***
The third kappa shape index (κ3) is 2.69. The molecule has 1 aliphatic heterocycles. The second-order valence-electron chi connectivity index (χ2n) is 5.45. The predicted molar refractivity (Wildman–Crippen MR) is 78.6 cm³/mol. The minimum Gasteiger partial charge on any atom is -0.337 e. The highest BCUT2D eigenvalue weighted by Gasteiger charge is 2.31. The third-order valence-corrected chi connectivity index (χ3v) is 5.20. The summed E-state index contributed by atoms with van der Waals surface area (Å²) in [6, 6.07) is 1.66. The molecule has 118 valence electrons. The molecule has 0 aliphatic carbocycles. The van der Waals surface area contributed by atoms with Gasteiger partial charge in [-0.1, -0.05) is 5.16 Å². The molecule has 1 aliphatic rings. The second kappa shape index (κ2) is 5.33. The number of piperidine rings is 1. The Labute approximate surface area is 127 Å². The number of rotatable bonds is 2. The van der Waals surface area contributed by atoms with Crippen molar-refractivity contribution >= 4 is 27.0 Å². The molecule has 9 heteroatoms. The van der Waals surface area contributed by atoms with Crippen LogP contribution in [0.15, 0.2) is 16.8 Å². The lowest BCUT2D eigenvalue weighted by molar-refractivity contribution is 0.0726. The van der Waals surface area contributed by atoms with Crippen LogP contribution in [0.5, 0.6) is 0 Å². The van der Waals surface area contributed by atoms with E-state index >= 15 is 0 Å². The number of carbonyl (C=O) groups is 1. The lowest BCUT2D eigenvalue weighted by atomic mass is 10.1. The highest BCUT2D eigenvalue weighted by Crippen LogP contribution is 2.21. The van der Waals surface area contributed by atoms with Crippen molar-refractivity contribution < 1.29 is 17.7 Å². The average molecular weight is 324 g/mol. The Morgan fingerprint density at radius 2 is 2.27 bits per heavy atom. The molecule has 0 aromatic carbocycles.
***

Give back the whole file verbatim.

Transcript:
The third kappa shape index (κ3) is 2.69. The molecule has 1 aliphatic heterocycles. The second-order valence-electron chi connectivity index (χ2n) is 5.45. The predicted molar refractivity (Wildman–Crippen MR) is 78.6 cm³/mol. The minimum Gasteiger partial charge on any atom is -0.337 e. The highest BCUT2D eigenvalue weighted by Gasteiger charge is 2.31. The third-order valence-corrected chi connectivity index (χ3v) is 5.20. The summed E-state index contributed by atoms with van der Waals surface area (Å²) in [6, 6.07) is 1.66. The molecule has 118 valence electrons. The molecule has 0 aliphatic carbocycles. The van der Waals surface area contributed by atoms with Gasteiger partial charge in [-0.1, -0.05) is 5.16 Å². The molecule has 1 aliphatic rings. The second kappa shape index (κ2) is 5.33. The number of piperidine rings is 1. The Labute approximate surface area is 127 Å². The number of rotatable bonds is 2. The van der Waals surface area contributed by atoms with Crippen molar-refractivity contribution >= 4 is 27.0 Å². The molecule has 9 heteroatoms. The van der Waals surface area contributed by atoms with Crippen LogP contribution in [0.15, 0.2) is 16.8 Å². The lowest BCUT2D eigenvalue weighted by molar-refractivity contribution is 0.0726. The van der Waals surface area contributed by atoms with Crippen LogP contribution in [0.5, 0.6) is 0 Å². The van der Waals surface area contributed by atoms with E-state index >= 15 is 0 Å². The number of carbonyl (C=O) groups is 1. The lowest BCUT2D eigenvalue weighted by atomic mass is 10.1. The highest BCUT2D eigenvalue weighted by Crippen LogP contribution is 2.21. The van der Waals surface area contributed by atoms with Crippen molar-refractivity contribution < 1.29 is 17.7 Å². The average molecular weight is 324 g/mol. The Morgan fingerprint density at radius 2 is 2.27 bits per heavy atom. The molecule has 0 aromatic carbocycles.